This is the perennial problem with being female. Embody “feminine” values – be good, keep quiet, don’t push yourself forward – and you’ll be rewarded with sod all. Ask for something more – be dominant, demanding, self-assured – and you’ll get worse than sod all. We’re trying to win at a game where, each time we change tactics, the rules change in response. We can’t possibly win by playing properly. We don’t even have the status of true competitors.
Earlier this evening I sent a tweet regarding the anti-abortion laws just passed in Texas. Not long after I received this response (from a men’s rights activist whom many of us know and love):
@Glosswitch Well, it’s a start, at least. Our post on abortion in the UK http://t.co/FmMQTr3Ypm
Obviously, when we’re witnessing the rollback of fundamental reproductive freedoms, it doesn’t seem worth getting het up about one MRA’s pitiful decision to gloat about it. Hey, at least someone’s got a brief chuckle out of the real pain and trauma that this ruling will cause. If MRAs want to cause offence, they’ll have to try a lot harder given how offensive the real world is. Nonetheless, curiosity got the better of me and I clicked on the link supplied. Just what IS the world-famous Justice 4 Men and Boys position on abortion? Well, it’s laced with misogyny, naturally. But it’s a peculiarly interesting, childish type that seems especially easy to tackle. Therefore I thought I might as well give it a go. Continue reading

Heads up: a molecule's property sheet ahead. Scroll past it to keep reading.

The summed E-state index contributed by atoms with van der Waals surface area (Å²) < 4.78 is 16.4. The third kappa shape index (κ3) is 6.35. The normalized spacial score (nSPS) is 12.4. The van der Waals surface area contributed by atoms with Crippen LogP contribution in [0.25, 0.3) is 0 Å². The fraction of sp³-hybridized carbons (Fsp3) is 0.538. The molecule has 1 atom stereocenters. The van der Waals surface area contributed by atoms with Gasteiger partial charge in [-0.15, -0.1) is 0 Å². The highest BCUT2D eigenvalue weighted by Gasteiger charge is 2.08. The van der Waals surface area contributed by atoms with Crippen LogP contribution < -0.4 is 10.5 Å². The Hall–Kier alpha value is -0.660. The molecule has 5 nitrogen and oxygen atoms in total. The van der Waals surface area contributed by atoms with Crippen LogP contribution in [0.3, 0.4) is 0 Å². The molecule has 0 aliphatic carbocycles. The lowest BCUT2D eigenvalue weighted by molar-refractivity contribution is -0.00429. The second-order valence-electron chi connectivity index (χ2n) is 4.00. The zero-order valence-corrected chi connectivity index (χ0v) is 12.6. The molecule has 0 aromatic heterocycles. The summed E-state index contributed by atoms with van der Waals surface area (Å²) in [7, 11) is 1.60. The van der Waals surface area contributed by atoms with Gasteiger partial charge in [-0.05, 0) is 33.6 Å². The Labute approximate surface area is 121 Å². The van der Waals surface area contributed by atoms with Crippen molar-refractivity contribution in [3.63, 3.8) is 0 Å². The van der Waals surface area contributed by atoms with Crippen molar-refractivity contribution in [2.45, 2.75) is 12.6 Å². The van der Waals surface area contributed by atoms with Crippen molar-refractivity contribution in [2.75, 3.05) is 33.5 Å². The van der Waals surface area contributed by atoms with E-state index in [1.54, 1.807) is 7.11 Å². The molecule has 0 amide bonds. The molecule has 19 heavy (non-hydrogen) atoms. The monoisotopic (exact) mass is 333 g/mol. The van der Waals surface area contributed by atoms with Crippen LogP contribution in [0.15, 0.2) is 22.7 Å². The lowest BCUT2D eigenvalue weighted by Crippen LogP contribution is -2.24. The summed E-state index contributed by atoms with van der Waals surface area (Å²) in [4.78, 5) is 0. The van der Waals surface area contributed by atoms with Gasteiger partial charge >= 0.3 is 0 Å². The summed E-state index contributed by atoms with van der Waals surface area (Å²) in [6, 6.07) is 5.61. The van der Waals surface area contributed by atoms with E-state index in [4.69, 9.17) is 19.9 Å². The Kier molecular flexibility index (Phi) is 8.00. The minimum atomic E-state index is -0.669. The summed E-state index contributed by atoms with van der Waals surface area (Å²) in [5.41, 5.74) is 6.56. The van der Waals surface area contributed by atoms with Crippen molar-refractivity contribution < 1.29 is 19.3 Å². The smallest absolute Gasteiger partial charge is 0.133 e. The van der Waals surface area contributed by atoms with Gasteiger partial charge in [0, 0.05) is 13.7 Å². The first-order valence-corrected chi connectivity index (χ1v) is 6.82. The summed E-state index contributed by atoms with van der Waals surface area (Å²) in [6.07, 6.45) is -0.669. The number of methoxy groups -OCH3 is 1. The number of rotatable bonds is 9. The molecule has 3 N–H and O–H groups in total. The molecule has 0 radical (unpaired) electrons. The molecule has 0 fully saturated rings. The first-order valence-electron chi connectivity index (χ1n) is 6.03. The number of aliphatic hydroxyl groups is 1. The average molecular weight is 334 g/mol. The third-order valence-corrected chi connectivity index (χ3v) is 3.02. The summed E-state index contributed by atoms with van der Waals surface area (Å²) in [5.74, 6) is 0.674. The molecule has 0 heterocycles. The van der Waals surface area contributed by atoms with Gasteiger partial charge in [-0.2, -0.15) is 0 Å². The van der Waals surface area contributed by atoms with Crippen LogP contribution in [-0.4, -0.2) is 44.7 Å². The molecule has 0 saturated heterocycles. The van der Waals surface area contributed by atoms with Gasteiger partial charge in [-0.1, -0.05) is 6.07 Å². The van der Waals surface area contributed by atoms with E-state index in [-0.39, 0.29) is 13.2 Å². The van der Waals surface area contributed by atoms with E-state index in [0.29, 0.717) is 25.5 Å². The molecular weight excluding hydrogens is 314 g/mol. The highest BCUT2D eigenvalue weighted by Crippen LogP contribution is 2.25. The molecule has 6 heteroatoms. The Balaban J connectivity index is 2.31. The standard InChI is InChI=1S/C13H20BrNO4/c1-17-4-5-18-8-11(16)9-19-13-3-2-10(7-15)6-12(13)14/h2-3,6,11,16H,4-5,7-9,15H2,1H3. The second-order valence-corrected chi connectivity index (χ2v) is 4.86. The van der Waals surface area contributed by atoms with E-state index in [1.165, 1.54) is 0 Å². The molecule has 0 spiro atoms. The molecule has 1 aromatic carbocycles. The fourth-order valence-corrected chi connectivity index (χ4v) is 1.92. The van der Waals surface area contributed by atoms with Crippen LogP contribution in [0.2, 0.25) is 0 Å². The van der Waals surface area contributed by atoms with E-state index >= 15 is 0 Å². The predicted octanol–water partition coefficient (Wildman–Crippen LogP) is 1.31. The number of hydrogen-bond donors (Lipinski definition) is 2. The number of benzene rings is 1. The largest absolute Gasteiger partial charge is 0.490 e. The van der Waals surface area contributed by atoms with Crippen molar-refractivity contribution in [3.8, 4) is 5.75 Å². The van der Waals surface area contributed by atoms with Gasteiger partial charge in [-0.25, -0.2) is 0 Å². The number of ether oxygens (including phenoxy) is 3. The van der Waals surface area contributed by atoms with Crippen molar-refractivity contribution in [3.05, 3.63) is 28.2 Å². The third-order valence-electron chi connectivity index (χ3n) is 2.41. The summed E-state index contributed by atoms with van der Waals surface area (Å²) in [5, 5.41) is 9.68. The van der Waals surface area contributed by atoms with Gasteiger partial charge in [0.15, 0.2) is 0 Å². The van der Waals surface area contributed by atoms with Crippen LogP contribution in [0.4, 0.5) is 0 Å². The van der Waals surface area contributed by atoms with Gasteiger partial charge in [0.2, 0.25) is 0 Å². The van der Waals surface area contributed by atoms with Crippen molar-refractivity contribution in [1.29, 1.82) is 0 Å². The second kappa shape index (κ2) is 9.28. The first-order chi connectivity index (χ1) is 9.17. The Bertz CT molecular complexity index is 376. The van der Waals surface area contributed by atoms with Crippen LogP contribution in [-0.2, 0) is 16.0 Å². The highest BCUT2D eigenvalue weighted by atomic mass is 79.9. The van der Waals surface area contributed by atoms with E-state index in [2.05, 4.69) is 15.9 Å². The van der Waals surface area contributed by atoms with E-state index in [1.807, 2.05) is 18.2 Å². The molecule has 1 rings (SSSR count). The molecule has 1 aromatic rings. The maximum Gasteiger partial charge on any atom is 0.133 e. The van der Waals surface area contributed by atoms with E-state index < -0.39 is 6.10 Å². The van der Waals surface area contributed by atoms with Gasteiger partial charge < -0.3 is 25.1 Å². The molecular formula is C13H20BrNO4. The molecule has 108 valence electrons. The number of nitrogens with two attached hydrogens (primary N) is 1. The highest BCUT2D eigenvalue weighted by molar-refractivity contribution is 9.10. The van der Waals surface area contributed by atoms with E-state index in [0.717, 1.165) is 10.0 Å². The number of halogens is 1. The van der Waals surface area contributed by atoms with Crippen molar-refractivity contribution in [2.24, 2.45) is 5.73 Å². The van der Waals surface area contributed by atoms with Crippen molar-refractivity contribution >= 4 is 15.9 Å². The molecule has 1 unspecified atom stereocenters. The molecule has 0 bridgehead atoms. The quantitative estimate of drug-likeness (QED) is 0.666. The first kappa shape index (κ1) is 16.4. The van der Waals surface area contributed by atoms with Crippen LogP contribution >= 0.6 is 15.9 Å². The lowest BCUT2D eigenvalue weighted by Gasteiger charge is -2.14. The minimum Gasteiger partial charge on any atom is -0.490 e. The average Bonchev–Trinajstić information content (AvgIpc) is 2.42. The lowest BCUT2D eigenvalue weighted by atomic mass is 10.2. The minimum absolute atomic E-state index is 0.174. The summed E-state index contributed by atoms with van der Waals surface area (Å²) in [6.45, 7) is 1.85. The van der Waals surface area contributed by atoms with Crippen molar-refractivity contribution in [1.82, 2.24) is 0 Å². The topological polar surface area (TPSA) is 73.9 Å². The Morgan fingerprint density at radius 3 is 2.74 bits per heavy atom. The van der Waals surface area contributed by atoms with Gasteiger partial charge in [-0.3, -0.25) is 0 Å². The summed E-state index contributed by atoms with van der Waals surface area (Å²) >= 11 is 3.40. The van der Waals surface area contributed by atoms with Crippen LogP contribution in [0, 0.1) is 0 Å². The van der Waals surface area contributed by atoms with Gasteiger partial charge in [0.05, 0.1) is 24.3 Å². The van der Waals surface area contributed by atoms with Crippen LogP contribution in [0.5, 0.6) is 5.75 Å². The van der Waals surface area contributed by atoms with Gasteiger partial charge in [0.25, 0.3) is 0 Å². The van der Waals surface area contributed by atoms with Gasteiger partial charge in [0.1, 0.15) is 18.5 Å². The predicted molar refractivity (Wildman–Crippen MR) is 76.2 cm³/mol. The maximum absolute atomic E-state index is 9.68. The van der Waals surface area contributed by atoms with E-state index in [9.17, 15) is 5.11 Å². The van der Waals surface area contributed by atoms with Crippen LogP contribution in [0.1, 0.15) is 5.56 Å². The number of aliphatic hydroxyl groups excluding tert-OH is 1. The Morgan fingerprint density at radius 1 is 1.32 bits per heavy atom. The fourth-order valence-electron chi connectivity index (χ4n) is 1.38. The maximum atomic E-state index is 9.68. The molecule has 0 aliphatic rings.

Say what you like about old-school misogynists, they’re no slackers when it comes to getting a style guide in place. No one knows where they keep it – perhaps in a cave somewhere, surrounded by oestrogen-sensitive traps – but each and every one of them follows it to the letter.
One of the first rules seems to be, whenever expressing misogynist views in print, insist you’re breaking a massive taboo and thereby risking life and limb in our aggressively misandrist society. Everyone knows this is crap, even the people writing it, but it’s obligatory to preface any sexist diatribe with the same old lie. Hence poor old Crimewatch presenter Nick Ross, complaining of how for some it is “heresy” that “victims [of rape] should ever be held responsible at all”. Just imagine! Although, to be fair, in this case he probably does have the beginnings of a point. He’s at least right that for others, this isn’t “heresy” at all. Just look at Facebook. Or Steubenville. Or George Galloway or Kenneth Clarke or even feminist spokeswoman Caitlin Moran. Victims of rape are held responsible for what happens to them all the sodding time. But don’t let that stop you, Nick. Go on, be brave! Say the unsayable, via the radical pages of the Daily Mail, even though it’s been said a billion times before and is no more true now than it ever was. Continue reading
Writing in Saturday’s Guardian, Deborah Orr is a bit mean about feminism, suggesting that its “influence […] on contemporary society is overstated”. Obviously this upsets me. Feminism is my fwend. I don’t like people being mean about it. So there. She also proposes that when faced with misogyny “we need to say a great deal more than: ‘This is horrible. Poor us'”. Sod that. I just like saying “this is horrible. Poor us”. There’s nothing like undirected bitterness to fuel the feminist fire. Continue reading